There we were, Dirtman, Heir 2 and I, sitting in an auditorium listening to how we would have to go about funding Heir 2′s college career. We were sitting among 75 other people who, like us, had failed to save the requisite amount of money and were now scrounging about for the financing of their child’s future.
Sure we’d all read the warnings. Some of us may have even taken a stab at putting aside a little bit here and there. Some of us did, but had to dip into it for whatever reason. We were not sitting among “poor people.” These were average income families.
I’m sure a financial planner would have scolded us for having not planned for this back when our children were born. These days there is an angry financial planner screaming in my brain constantly. I call him Al.
Was it so much, Al sneers, to stash several thousand away every year if it meant peace of mind after your son’s high school graduation?
What was that, Al? Several thousand? A year?
Ummm. Yeah. Several thousand per child per year. Average college costs are over $120,000. Maybe you should have thought of that before you selfishly had that kid in the first place.
Oh and, by the way, while you’re at it, you need to save up six months’ salary in case you’re put out of work…scratch that…make it nine months considering the current job market. Oh, and don’t forget retirement because you don’t want to be a burden to anyone, do you? And these days company insurance plans don’t cover every possibility so either subsidize what you’ve got or save up for whatever isn’t covered.
Now don’t forget your insurances: Life insurance in case you die and long term care insurance in case you live but feel like dying.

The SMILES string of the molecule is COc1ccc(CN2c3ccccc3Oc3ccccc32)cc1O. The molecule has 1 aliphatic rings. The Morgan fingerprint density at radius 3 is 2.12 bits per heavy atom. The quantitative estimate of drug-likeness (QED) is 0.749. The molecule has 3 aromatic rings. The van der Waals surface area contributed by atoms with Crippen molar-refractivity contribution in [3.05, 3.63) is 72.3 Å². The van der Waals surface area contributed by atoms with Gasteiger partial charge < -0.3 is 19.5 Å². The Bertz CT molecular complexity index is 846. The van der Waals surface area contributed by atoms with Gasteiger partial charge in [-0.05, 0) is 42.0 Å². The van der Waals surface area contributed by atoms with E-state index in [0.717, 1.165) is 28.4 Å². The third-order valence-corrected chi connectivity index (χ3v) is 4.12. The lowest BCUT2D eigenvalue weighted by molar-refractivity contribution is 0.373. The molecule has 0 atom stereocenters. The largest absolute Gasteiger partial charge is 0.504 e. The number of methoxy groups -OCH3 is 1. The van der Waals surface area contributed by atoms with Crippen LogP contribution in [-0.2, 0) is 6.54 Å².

Al, umm…you do know that most of us only make about $65,000 household income. That doesn’t leave all that much for . . . today.
Then your job is to increase that income – something you should have thought about long ago when you made stupid choices like family over working overtime. This is your time of life to work and sacrifice, not go on vacation or eat whatever you want or wear new clothes. I’d suggest a second job.
But, Al, I’ve already got a second job – it’s called housework.
Oh, come on. Everyone has housework. Delegate! Multi-task! Work harder! Be honest – you haven’t been the thriftiest person have you?
Have you? You’ve eaten out? You have cable television? You’ve gone to first-run movies?
Well, yeah . . .
Ah-hah! So, all those things add up. All those weekends you wasted taking the kids to museums and then out for fast food, you could have been working and stashing that money away. I notice you have some free time between 10 p.m. and 6 a.m. that could be put to better use. Then, of course, there is another way to increase your income.
What’s that, Al?
Education. Go back to school.
If I could afford to go back to school, Al, I could afford to put my kid through school.
It’s immaterial to me who makes the money, so long as someone is bankable enough to make my advisory skills necessary.
But what about ‘living in the now,’ Al?
You know, ‘the now.’ That’s supposed to be the healthiest state of mind. How am I supposed to ‘live in the now’ when 90 percent of my income is going toward a future I can’t even be sure will exist?
I don’t know what you’re talking about: The Now . . . sounds like psycho-babble to me.
You know, Al. I think that’s why the whole world is about to have a nervous breakdown: The place to be is The Now, yet the social and cultural system is set up to keep us constantly living for the future. You wouldn’t happen to have a sideline business selling insurance, would you Al?
Hey – I’ve got a kid to put through college . . .